Rep. Kevin Owen McCarthy (R, CA), 49, the small businessman with an MBA representing the 23rd District of California and current House majority whip, moves up to the number two GOP leadership slot on Aug. 1.
Elected House majority leader this week by an overwhelming majority, McCarthy, first elected in 2006, has for four years been the boyish gray-haired acolyte standing in the background at House Speaker John Boehner’s (R, OH) press conferences.
It was sitting Majority Leader Eric Cantor’s (R, VA) stunning defeat in the state GOP primary a couple of weeks ago that gave McCarthy his shot at becoming second-in-command of the House GOP caucus. It also maintains his distinction as having risen to House leadership faster than any other member in the history of the U.S. Congress.
Here’s how the Clerk of the House describes the majority leader’s job: “…scheduling legislation for floor consideration; planning the daily, weekly, and annual legislative agendas; consulting with Members to gauge party sentiment; and, in general, working to advance the goals of the majority party.”
As majority whip – the most thankless job in leadership – it fell to McCarthy to keep the troops in line on legislation moving to the floor. One news report refers to him as “manically social,” and this affability may be why he was able to pull off the job of bridging a caucus with conservatives on one end who claim they don’t care if they’re reelected in pursuit of their ideological goals, to the opposite pole, homeland to more “liberal” Republicans, those who cynics refer to as “Republicans in name only” (RINOs).
Cantor’s departure is not mourned by most national agriculture groups who put the blame for two years of Farm Bill delay squarely on his shoulders a sign of the low priority he assigned food and agriculture generally. As to McCarthy, so far these same groups view his ascension with cautious optimism.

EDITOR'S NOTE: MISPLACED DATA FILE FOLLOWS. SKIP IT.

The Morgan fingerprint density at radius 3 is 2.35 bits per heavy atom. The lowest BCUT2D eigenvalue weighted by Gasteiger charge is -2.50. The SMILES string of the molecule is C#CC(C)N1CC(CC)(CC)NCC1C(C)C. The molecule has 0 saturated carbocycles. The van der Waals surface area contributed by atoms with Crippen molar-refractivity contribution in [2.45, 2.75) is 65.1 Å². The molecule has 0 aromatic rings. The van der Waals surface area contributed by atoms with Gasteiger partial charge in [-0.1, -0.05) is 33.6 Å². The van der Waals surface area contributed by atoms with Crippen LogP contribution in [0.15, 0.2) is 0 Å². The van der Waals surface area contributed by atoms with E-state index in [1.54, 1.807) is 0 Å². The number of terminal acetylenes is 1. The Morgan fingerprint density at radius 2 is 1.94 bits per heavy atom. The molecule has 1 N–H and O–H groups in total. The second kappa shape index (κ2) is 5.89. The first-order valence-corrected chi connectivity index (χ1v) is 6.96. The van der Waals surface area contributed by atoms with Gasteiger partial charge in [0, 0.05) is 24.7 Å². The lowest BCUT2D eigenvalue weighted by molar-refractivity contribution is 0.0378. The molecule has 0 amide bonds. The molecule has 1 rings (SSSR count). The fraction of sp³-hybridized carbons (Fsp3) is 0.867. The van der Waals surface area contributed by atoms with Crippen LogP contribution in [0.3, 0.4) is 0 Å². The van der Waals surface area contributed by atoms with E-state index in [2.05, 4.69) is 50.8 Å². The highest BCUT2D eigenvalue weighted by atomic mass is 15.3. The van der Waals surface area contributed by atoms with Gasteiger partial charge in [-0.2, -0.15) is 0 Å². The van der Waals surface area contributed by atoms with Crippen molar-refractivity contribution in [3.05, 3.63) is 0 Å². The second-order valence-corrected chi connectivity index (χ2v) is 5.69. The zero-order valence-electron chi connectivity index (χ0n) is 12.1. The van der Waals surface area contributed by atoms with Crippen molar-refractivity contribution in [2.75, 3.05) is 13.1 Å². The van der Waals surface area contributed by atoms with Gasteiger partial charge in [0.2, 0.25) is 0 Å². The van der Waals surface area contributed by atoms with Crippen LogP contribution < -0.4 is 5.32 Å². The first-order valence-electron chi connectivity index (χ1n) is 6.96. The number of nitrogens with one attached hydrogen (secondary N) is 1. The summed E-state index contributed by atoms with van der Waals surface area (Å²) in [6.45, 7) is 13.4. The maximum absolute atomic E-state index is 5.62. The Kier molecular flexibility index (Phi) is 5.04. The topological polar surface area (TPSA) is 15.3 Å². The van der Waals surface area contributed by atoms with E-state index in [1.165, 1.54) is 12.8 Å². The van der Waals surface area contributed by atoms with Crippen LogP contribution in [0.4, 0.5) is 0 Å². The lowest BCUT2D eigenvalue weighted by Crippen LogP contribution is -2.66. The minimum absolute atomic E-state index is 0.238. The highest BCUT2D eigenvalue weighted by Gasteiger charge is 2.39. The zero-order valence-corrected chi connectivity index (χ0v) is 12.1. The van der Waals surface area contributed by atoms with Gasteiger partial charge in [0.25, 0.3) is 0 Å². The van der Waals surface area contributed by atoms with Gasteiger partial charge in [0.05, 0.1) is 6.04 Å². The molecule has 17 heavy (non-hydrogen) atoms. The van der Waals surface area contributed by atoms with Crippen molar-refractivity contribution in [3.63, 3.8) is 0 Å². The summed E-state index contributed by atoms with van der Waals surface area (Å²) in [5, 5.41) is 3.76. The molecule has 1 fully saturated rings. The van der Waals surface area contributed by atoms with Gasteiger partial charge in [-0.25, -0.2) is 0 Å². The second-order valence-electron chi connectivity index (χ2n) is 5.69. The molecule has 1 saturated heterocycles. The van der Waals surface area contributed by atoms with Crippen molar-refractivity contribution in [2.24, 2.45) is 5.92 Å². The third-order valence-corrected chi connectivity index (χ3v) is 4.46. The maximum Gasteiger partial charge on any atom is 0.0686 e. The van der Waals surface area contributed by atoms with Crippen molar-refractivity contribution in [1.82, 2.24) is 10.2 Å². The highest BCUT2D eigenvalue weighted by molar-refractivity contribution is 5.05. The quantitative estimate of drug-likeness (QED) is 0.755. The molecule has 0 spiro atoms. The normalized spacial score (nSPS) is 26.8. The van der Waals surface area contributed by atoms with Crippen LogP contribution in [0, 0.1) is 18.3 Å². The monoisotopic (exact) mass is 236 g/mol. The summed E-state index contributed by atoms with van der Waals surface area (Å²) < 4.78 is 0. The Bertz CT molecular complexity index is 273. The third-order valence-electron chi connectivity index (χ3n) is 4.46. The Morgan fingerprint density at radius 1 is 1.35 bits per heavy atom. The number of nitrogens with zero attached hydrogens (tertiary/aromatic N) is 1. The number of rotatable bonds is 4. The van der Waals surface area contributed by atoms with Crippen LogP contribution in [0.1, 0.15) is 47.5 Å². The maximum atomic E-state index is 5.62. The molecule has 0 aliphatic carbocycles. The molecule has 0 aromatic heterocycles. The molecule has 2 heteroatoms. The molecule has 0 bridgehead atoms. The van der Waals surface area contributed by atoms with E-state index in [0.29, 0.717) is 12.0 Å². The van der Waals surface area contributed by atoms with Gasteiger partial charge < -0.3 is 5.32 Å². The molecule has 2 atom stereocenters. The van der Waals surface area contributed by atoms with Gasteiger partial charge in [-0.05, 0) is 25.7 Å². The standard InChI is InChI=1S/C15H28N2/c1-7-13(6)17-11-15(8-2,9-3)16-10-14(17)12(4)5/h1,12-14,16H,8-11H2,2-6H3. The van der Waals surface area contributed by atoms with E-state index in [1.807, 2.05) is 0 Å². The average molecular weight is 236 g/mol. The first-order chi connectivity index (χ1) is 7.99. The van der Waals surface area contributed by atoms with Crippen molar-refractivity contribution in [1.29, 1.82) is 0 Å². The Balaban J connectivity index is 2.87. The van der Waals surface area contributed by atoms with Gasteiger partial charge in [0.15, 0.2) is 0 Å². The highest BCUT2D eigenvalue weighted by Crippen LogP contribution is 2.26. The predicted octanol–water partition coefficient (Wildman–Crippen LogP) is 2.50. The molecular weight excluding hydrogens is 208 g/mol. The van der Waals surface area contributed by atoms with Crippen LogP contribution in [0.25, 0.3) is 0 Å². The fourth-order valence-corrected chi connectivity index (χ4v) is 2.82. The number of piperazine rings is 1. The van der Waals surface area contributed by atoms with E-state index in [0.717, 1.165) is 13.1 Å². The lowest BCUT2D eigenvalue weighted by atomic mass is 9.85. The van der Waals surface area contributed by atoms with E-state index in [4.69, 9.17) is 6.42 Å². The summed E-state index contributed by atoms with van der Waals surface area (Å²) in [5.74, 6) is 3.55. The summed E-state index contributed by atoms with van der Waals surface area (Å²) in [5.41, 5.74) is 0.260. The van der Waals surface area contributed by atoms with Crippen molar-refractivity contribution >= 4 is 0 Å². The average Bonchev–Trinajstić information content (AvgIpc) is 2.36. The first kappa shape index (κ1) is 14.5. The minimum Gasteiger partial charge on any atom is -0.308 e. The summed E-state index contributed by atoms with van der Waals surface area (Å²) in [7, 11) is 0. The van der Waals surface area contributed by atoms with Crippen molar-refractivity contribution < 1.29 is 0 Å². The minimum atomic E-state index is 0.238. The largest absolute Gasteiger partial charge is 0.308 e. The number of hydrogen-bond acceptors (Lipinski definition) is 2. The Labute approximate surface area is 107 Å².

McCarthy doesn’t hold an agriculture committee seat – he sits on the Financial Services Committee – but as the grandson of a California cattleman, he represents a district north and east of Los Angeles, extending to the heart of the state’s Central Valley, the nation’s “salad bowl.” The largest industry in his district is agriculture yielding cotton, citrus, grapes, all things found on salad bars, alfalfa, sheep and cattle. The second biggest industry in the 23rd District is energy, and one county – Kern County – produces more oil in a year than the state of Oklahoma, says McCarthy’s official website.
Given the economic makeup of his district, it shouldn’t surprise anyone McCarthy understands the need for immigrant labor to plant and harvest crops, work dairies and processing plants. He supports a pathway to legal status for undocumented workers as part of federal immigration reform. Some say this positon is a political ticking time bomb; others say McCarthy is representing the folks who voted for him.
The media say McCarthy holds many of the same political views as Cantor. However, the difference is Cantor always seemed to be working for Cantor, an impression confirmed by his district’s primary vote. McCarthy seems to understand his success is a direct result of GOP success. I met him briefly back when he was the youngest Republican leader in the California Assembly. Definitely a nice guy, he struck me as a “moderate conservative,” definitely right of center but a pragmatic Republican in the Boehner mold. Unlike Cantor – who Boehner publicly referred to as his “friend and colleague” – McCarthy and the Speaker are personally closer. McCarthy is a team player; Boehner won’t have to look over his shoulder to see what his majority leader may be doing or saying and to whom.
Boehner says he’ll run for a third term as Speaker if the House stays in GOP control come the November election. McCarthy, who won reelection in 2012 with nearly 74 percent of the vote, will come in as his heir apparent.
Nearly all sources of various political persuasions interviewed in the post-leadership election stories on McCarthy’s win calls him as “a nice guy,” “a gentleman,” and on and on. Worse things can be said, but don’t forget no one rises from deli owner in Bakersfield, to the youngest GOP leader in the California assembly to freshman House member, to House majority leader if they’re not politically gifted, wicked smart, a bit “clever” and tough. Fingers crossed.